...meant to confuse and manipulate to get laid?
Lyzko 37 | 8,549
27 Dec 2021 #236
No, but to communicate-:)
OP Vlad1234 18 | 1,058
7 Feb 2022 #237
So yes, Polish is far closer to Russian than even Dutch to German.

Why in this case they believe that we (Estern Slavs) are beasts of the forest? Joke.
Oathbreaker 4 | 474
7 Feb 2022 #238
@Vlad1234
The language isn't a barrier, it's what the language and more accurately the accent reminds of past actions (trauma)

When the Russian Federation adjusts it's geo strategy to current realities, things can move on.

Example: need for naval bases (Crimea, Kaliningrad, Marmunsk and Petersburg) was for the purpose of being able to control (apply taxes, tariff etc) and use maritime trade. Very similar to how Denmark was controlling trade in the Baltic.

Nowadays it's not as profitable as navy has become far more expensive and products from Russia has changed from valuable pelts and furs to gas, oil and precious metals.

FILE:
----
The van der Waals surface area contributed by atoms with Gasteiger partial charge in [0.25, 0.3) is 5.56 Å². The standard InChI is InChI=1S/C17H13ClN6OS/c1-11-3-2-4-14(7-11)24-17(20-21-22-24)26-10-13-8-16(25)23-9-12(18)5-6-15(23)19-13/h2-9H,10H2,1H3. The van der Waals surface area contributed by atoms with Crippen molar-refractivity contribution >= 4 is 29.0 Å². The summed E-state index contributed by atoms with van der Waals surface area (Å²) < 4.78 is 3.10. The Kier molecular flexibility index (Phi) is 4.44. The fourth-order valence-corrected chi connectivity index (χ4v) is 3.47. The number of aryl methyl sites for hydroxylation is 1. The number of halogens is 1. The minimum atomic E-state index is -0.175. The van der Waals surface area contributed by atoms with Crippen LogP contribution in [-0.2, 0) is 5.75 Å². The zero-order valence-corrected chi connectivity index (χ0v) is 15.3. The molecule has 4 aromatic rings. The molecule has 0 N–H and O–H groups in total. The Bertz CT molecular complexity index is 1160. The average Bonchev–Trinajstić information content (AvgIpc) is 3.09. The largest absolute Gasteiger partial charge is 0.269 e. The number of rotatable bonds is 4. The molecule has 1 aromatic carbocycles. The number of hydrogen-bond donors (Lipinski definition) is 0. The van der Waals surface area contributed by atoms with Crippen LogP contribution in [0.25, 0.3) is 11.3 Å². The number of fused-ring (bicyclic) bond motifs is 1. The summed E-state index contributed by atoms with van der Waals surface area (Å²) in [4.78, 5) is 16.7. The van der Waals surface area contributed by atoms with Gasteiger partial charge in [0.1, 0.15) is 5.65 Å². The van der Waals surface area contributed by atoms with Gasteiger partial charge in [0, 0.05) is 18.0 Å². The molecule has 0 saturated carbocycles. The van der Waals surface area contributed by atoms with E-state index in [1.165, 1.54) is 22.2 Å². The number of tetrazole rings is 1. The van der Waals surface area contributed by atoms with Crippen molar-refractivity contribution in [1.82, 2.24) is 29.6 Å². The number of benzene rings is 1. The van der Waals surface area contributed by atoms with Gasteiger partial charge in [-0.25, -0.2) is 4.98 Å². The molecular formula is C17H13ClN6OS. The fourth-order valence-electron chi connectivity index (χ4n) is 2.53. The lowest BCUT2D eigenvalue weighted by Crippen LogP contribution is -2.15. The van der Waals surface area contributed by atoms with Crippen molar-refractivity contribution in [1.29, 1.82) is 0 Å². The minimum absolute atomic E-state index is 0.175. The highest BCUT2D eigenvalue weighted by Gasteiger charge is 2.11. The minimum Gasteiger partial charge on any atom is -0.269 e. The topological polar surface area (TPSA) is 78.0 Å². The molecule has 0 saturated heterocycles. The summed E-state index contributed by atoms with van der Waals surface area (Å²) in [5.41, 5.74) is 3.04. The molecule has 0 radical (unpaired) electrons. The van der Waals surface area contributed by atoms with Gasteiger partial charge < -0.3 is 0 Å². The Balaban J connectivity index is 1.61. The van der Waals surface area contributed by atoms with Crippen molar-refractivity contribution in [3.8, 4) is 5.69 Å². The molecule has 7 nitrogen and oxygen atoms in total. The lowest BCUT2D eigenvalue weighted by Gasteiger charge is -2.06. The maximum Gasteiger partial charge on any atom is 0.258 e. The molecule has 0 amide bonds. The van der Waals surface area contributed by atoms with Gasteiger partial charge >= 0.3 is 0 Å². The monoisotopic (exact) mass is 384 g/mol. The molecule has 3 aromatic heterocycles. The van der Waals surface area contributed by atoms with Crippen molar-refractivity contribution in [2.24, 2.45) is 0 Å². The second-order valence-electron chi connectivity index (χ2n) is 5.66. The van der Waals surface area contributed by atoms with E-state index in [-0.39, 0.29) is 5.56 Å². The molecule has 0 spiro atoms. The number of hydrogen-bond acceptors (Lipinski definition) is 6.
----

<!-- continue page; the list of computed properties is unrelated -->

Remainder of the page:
Gas/oil transported by railway/pipes makes the need for a navy quite redundant unless such pipelines are made at sea and in harms danger due to possible sabotage. (Which useally happens via hack attacks and not by commandoes/sabotours.)

So creating schools for the purpose of promoting digital activities (digital currencies, digitally made art, digital tools, digital control of on-the-ground military vehicles/equipment, digital platforms, digital markets, creation of hardware)

Wouldn't only be groundbreaking and opens up the possibility of attracting interest but, also to recruit the best for hacking/military/intelligence purposes

Also improving infrastructure for trade from China would give a huge advantage to Russia cause of her landmass connecting China with Europe and improving it as much as possible, so as to make any other trade routes redundant and more costly compared to Russian infrastructure. Alas due to Russian paranoia and need for security a common tactic is to slowly improve it's infrastructure as to complicate possible enemy logistics